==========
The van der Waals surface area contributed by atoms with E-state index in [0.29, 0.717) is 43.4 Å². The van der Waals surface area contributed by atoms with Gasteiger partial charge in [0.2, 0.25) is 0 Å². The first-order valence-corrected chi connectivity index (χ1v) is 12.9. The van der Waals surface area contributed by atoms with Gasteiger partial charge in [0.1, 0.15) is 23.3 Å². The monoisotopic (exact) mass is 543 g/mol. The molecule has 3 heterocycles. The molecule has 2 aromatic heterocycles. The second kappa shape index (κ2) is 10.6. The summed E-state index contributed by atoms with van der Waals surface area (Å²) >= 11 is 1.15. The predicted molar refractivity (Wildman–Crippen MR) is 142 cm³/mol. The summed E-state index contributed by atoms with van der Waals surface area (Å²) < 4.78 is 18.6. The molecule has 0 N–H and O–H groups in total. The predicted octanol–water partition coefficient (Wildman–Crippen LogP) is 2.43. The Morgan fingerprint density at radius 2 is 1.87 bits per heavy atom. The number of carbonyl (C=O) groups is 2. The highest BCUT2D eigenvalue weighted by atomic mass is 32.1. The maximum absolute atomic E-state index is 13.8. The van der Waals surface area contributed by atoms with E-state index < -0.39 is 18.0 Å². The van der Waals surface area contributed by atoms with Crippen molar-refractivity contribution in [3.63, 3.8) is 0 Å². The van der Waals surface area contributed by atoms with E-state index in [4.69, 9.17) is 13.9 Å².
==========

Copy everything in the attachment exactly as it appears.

The van der Waals surface area contributed by atoms with E-state index in [0.29, 0.717) is 43.4 Å². The van der Waals surface area contributed by atoms with Gasteiger partial charge in [0.2, 0.25) is 0 Å². The first-order valence-corrected chi connectivity index (χ1v) is 12.9. The van der Waals surface area contributed by atoms with Gasteiger partial charge in [0.1, 0.15) is 23.3 Å². The monoisotopic (exact) mass is 543 g/mol. The molecule has 3 heterocycles. The molecule has 2 aromatic heterocycles. The second kappa shape index (κ2) is 10.6. The summed E-state index contributed by atoms with van der Waals surface area (Å²) >= 11 is 1.15. The predicted molar refractivity (Wildman–Crippen MR) is 142 cm³/mol. The summed E-state index contributed by atoms with van der Waals surface area (Å²) < 4.78 is 18.6. The molecule has 0 N–H and O–H groups in total. The predicted octanol–water partition coefficient (Wildman–Crippen LogP) is 2.43. The Morgan fingerprint density at radius 2 is 1.87 bits per heavy atom. The number of carbonyl (C=O) groups is 2. The highest BCUT2D eigenvalue weighted by atomic mass is 32.1. The maximum absolute atomic E-state index is 13.8. The van der Waals surface area contributed by atoms with E-state index < -0.39 is 18.0 Å². The van der Waals surface area contributed by atoms with Crippen molar-refractivity contribution in [3.63, 3.8) is 0 Å². The van der Waals surface area contributed by atoms with E-state index in [4.69, 9.17) is 13.9 Å².